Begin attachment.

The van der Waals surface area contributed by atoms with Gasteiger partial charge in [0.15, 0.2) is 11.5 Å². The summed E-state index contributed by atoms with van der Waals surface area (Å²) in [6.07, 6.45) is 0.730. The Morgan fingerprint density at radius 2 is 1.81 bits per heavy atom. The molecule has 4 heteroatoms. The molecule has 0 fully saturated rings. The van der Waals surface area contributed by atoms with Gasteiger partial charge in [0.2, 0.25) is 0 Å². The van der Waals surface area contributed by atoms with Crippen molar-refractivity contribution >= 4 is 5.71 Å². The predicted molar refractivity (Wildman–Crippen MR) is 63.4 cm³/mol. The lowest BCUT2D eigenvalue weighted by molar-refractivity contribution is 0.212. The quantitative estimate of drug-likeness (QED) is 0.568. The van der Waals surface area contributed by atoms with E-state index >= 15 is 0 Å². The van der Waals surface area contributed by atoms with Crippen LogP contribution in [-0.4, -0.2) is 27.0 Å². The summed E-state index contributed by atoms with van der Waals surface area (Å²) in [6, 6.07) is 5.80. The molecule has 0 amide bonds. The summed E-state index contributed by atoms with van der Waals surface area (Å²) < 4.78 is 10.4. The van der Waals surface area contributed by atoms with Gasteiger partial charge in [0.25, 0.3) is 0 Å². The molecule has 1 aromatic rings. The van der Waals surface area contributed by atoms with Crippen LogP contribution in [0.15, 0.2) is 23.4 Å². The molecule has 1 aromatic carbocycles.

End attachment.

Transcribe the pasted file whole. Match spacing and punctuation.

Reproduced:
The van der Waals surface area contributed by atoms with Gasteiger partial charge in [0.15, 0.2) is 11.5 Å². The summed E-state index contributed by atoms with van der Waals surface area (Å²) in [6.07, 6.45) is 0.730. The Morgan fingerprint density at radius 2 is 1.81 bits per heavy atom. The molecule has 4 heteroatoms. The molecule has 0 fully saturated rings. The van der Waals surface area contributed by atoms with Gasteiger partial charge in [0.2, 0.25) is 0 Å². The van der Waals surface area contributed by atoms with Crippen molar-refractivity contribution >= 4 is 5.71 Å². The predicted molar refractivity (Wildman–Crippen MR) is 63.4 cm³/mol. The lowest BCUT2D eigenvalue weighted by molar-refractivity contribution is 0.212. The quantitative estimate of drug-likeness (QED) is 0.568. The van der Waals surface area contributed by atoms with E-state index >= 15 is 0 Å². The van der Waals surface area contributed by atoms with Crippen LogP contribution in [-0.4, -0.2) is 27.0 Å². The summed E-state index contributed by atoms with van der Waals surface area (Å²) in [6, 6.07) is 5.80. The molecule has 0 amide bonds. The summed E-state index contributed by atoms with van der Waals surface area (Å²) < 4.78 is 10.4. The van der Waals surface area contributed by atoms with Gasteiger partial charge in [0.25, 0.3) is 0 Å². The molecule has 1 aromatic rings. The van der Waals surface area contributed by atoms with Crippen LogP contribution in [0.15, 0.2) is 23.4 Å². The molecule has 1 aromatic carbocycles.